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For weight loss that really counts, count calories

/ Source: LiveScience

Enough with the dieting advice. Here is what actually worked for 99 percent of 5,000 people who lost weight and kept off at least 30 pounds of it.

Count calories.

Researchers identified these “big losers” using newspaper and magazine ads, according to a new study published in the Mayo Clinic Health Letter. The average weight loss in the group was 72 pounds.

The successful dieters had various methods for counting and controlling their intake of calorie and fat grams, such as restricting their intake of certain foods and eating smaller portions.

More than 90 percent of the participants exercised regularly, mostly walking or doing something else to sweat out the equivalent of a one-hour brisk walk.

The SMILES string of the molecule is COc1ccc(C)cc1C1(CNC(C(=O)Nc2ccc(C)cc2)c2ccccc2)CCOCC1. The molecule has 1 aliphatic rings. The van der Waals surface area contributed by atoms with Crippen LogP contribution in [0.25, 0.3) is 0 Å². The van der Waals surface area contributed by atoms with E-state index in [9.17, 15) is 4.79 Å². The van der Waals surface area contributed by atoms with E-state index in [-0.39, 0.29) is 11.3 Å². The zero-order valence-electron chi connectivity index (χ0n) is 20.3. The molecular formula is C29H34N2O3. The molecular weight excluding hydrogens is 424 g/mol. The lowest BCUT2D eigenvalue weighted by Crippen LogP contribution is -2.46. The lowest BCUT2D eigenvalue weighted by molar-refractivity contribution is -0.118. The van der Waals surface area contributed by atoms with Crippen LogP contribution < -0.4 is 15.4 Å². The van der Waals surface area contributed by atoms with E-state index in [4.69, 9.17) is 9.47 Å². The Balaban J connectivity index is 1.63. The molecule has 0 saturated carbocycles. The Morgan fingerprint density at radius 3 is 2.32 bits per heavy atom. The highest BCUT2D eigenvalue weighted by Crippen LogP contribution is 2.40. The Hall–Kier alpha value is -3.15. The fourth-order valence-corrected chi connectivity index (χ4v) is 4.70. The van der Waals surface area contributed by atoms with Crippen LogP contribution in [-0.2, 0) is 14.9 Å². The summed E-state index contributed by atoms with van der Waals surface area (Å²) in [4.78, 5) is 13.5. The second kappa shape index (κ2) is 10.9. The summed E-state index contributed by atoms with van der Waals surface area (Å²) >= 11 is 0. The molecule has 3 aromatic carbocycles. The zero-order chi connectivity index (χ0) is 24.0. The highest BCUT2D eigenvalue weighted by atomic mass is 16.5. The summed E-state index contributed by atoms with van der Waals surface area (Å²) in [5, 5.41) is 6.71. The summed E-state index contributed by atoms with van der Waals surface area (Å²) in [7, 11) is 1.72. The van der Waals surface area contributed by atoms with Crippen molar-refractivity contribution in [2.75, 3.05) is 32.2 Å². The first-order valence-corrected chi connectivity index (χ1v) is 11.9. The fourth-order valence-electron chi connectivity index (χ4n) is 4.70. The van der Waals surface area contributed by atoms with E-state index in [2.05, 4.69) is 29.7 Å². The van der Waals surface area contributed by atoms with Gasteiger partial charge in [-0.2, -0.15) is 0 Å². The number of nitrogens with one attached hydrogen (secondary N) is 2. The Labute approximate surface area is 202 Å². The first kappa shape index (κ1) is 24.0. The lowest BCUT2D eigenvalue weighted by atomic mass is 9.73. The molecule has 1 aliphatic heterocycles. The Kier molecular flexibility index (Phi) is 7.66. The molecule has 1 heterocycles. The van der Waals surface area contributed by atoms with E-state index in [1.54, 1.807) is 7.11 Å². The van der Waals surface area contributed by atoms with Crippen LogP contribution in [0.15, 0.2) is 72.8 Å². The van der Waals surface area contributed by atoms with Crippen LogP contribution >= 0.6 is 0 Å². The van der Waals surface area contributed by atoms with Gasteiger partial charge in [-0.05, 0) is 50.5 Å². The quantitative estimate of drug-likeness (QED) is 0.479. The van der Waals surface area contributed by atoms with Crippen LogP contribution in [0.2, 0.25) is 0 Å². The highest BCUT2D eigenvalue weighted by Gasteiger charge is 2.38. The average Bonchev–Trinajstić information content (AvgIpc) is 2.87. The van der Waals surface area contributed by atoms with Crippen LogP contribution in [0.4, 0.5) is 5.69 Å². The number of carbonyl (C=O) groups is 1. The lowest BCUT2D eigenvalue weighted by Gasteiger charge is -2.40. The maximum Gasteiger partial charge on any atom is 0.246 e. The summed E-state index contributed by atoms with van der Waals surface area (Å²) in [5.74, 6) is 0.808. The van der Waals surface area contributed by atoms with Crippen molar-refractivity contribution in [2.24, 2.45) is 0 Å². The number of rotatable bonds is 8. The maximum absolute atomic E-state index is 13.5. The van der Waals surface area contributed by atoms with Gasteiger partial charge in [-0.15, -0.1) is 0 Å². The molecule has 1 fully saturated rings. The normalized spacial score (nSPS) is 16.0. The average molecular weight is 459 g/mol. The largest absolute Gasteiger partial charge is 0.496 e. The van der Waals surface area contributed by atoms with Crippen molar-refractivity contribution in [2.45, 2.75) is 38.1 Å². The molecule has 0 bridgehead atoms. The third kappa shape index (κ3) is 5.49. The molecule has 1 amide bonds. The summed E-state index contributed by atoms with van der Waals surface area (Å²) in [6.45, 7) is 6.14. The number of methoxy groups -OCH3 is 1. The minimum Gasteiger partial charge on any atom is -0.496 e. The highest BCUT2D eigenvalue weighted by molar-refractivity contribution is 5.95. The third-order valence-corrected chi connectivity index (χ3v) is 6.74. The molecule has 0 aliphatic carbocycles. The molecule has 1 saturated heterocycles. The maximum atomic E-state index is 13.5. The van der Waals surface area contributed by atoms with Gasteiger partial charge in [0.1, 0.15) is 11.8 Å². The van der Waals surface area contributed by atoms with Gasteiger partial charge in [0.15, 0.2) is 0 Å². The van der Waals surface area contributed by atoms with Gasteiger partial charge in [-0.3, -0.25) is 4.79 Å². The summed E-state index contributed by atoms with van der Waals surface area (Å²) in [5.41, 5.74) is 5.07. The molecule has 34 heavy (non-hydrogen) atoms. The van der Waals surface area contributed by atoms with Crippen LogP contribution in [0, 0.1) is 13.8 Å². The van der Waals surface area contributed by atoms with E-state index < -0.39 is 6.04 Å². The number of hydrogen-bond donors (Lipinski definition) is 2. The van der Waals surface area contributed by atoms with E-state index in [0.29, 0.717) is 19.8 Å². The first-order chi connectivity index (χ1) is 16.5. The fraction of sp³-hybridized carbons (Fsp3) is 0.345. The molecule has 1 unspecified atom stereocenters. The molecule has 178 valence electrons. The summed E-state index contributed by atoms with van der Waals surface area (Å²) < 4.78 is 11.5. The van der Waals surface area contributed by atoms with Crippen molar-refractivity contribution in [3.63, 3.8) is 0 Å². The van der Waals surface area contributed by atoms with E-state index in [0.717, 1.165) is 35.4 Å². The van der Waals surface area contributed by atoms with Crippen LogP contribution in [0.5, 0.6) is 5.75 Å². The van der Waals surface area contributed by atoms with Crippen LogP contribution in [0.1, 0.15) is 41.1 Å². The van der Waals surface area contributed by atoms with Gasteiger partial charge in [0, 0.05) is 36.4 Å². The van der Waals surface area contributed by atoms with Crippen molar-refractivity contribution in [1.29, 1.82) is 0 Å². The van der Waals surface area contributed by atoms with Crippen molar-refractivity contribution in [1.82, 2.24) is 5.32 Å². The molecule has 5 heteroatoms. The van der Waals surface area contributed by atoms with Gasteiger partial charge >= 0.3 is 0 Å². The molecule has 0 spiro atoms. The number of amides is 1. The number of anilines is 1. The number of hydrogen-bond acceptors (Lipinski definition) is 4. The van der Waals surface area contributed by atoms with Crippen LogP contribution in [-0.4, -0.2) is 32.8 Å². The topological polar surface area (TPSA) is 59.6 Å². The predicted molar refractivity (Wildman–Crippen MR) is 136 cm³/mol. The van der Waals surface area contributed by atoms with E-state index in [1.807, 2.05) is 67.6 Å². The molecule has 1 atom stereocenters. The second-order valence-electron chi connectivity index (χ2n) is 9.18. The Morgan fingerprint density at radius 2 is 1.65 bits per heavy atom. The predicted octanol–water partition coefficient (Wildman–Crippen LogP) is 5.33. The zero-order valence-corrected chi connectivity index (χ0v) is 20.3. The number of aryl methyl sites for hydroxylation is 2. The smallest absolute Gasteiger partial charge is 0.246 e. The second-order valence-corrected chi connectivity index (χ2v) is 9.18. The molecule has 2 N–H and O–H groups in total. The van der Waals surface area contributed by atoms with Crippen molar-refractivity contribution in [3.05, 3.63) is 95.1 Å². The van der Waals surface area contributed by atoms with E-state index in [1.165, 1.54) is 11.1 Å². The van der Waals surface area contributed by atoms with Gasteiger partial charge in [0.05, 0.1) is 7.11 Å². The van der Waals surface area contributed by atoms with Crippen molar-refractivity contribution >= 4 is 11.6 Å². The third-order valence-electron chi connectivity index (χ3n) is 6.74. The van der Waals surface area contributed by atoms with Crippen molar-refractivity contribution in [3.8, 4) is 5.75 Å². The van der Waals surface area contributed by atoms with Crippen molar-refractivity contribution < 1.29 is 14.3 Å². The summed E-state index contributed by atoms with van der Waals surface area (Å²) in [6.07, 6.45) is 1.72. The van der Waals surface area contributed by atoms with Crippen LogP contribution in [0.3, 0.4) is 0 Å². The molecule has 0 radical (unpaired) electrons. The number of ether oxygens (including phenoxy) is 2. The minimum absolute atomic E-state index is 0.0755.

And forget about skipping breakfast. Bad plan if you want to succeed. Nearly 80 percent of the losers ate breakfast daily, usually cereal and fruit.

Frequent visits to the scale helped too — 75 percent weighed in at least weekly.

Keeping it off once the weight was lost amounted to maintaining these behavior changes and responding quickly when the pants started to feel tight again. Those who noticed and addressed it quickly when weight crept ever-so-slightly back on again were most likely to stop or reverse the gain.

The dieters who managed to keep off the weight for at least two years halved their risk of putting it all back on again.